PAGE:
Rigney1 15,465 35,600 0.8% −2.6% – 4.2%
    HohleFels49 15,130 63,151 2.3% −0.6% – 5.2%
    GoyetQ-2 15,005 72,263 1.7% −0.6% – 4.0%
    Brillenhohle 14780 13,459 2.5% −3.0% – 8.1%
    HohleFels79 14,670 11,211 1.7% −5.1% – 8.5%
    Burkhardtshohle 14,615 38,376 1.7% −1.6% – 5.0%
    Villabruna 13,980 1,215,433 2.7% 1.8% – 3.5% 425,148 3.3% 3.0% – 3.7% 1.1% 0.9%
    Bichon 13,665 2,116,782 2.9% 1.9% – 3.8% 769,422 2.7% 2.2% – 3.2% 0.7% 1.3%
    Satsurblia 13,255 1,460,368 1.5% 0.6% – 2.4% 542,561 2.0% 1.7% – 2.4% 0.9% 0.6%
    Rochedane 12,960 237,390 1.9% 0.5% – 3.3%
    Iboussieres39 11,725 9,659 6.4% −0.8% – 13.7%
    Continenza 10,855 11,717 4.1% −1.4% – 9.6% 1,733 2.9% 1.8% – 4.0% −10.6% 4.4%
    Ranchot88 10,085 414,863 2.9% 1.8% – 4.0%
    LesCloseaux13 9,900 8,635 −3.0% −9.7% – 3.8%
    Kotias 9,720 2,133,968 1.8% 1.0% – 2.7% 779,146 2.1% 1.8% – 2.4% 0.7% 0.5%
    Falkenstein 9,200 64,428 4.8% 1.7% – 7.8%
    Karelia 8,375 1,754,410 1.9% 1.1% – 2.7% 582,444 2.2% 1.9% – 2.6% −0.2% 0.7%
    Bockstein 8,265 21,977 5.7% 1.0% – 10.5%
    Ofnet 8,245 6,263 9.8% 1.4% – 18.1%
    Chaudardes1 8,205 92,657 1.9% −0.2% – 3.9%
    Loschbour 8,050 2,091,584 2.5% 1.6% – 3.3% 774,139 2.6% 2.0% – 3.1% 2.7% 1.7%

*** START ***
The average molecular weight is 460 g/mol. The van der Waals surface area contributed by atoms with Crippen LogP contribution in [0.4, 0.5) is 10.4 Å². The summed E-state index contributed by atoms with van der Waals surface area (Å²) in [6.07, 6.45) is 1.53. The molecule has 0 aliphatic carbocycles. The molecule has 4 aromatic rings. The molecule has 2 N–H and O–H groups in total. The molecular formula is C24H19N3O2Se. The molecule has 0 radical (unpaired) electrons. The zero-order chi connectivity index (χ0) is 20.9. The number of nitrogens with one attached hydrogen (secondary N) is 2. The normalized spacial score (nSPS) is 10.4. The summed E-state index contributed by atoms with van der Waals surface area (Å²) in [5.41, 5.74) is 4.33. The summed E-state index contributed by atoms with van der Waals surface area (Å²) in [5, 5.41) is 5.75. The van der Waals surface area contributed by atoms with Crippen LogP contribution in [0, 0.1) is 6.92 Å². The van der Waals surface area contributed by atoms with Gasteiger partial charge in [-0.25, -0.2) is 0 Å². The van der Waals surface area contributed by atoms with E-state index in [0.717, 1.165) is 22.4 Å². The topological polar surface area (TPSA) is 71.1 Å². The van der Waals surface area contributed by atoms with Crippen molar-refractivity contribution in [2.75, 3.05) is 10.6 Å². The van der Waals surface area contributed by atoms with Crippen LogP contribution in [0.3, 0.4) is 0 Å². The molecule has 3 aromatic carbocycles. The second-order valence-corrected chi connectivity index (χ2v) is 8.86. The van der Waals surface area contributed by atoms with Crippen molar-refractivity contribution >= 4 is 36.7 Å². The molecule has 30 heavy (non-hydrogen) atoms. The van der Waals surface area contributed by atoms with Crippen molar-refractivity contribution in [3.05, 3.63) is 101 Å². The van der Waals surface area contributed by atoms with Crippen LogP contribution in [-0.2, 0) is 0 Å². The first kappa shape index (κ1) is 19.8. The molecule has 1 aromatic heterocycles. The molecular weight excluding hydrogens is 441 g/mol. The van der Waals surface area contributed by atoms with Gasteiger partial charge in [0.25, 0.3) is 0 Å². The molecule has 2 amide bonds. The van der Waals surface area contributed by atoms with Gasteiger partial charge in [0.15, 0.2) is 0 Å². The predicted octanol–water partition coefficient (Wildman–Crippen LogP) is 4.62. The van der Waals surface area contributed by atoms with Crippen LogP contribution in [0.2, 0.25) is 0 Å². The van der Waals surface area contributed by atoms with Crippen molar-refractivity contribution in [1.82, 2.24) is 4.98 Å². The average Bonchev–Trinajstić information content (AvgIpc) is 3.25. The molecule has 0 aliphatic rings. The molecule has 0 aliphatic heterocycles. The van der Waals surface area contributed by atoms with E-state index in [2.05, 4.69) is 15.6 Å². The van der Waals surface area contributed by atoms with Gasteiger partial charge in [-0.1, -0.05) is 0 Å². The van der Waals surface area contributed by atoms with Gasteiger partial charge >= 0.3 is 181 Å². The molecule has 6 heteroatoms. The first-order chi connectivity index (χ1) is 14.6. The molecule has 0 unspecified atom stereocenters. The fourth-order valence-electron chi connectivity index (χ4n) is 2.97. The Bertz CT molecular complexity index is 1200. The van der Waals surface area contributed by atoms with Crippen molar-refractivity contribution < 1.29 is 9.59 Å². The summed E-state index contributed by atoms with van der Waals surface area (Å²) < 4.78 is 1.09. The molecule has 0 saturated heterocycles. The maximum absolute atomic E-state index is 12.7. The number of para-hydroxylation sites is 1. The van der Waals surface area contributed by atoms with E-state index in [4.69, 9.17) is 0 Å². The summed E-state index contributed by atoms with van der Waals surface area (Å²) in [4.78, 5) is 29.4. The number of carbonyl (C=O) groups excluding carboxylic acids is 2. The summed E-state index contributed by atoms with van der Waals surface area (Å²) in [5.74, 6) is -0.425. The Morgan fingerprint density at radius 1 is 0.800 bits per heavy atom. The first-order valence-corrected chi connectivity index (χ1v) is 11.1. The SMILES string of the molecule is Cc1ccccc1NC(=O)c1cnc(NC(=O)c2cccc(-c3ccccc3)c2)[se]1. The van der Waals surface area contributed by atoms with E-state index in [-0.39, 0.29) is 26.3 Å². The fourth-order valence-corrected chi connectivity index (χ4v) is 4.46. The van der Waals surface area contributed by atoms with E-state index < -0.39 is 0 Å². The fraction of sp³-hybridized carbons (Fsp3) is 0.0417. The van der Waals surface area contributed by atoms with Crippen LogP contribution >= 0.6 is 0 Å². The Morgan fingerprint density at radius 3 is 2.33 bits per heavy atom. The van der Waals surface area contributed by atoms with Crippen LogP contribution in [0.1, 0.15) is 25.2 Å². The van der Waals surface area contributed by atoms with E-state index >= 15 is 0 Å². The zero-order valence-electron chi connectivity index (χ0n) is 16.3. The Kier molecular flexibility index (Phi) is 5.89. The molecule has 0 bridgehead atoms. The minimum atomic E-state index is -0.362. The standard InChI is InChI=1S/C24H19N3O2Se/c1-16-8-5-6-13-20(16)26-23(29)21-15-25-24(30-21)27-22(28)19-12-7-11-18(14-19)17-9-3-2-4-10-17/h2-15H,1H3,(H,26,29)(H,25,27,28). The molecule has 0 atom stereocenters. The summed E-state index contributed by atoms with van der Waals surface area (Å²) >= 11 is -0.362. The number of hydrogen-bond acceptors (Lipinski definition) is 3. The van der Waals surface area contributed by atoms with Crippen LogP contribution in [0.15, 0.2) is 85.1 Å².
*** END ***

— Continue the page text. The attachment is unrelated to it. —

LaBrana1 7,815 1,884,745 1.9% 1.1% – 2.8% 642,231 2.7% 2.3% – 3.2% 0.4% 0.8%
    Hungarian.KO1 7,660 1,410,303 2.1% 1.2% – 3.0% 439,408 2.4% 2.0% – 2.8% −0.1% 1.2%
    Motala12 7,625 1,874,519 2.5% 1.6% – 3.3% 655,685 2.3% 1.9% – 2.7% −0.1% 0.7%
    BerryAuBac 7,245 54,690 2.5% −0.2% – 5.1%
    Stuttgart 7,140 2,078,724 1.9% 1.1% – 2.7% 767,813 2.1% 1.8% – 2.5% 0.0% 0.7%
    Dai 0 2,144,502 1.4% 0.7% – 2.1% 782,066 1.8% 1.5% – 2.1% 1.4% 0.4%
    Han 0 2,144,502 1.8% 1.1% – 2.5% 782,164 2.1% 1.8% – 2.5% 1.9% 0.7%
    English 0 2,144,502 1.5% 0.8% – 2.2%
    French 0 2,144,502 1.5% 0.9% – 2.1% 782,386 1.7% 1.4% – 1.9% 1.4% 0.6%
    Sardinian 0 2,144,502 1.2% 0.6% – 1.9% 782,351 1.7% 1.4% – 2.0% 0.7% 0.5%
    Karitiana 0 782,037 2.1% 1.7% – 2.4% 1.5% 1.0%
    H. event.


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    Quote Originally Posted by markod View Post
    No, those hunter gatherers all came from the east. The models in the paper predict that the ancient samples from Europe were on dead branches for the most part (up until Villabruna that is).
    That is if we don't model Villabruna as Vestonice + Dzudzu + ANE. Which fits nicely, as per this paper. They even mention the logic of a clade emerging later - post-LGM - being composed of earlier branches makes quite some more sense than it being a virgin clade surviving the LGM unadmixted.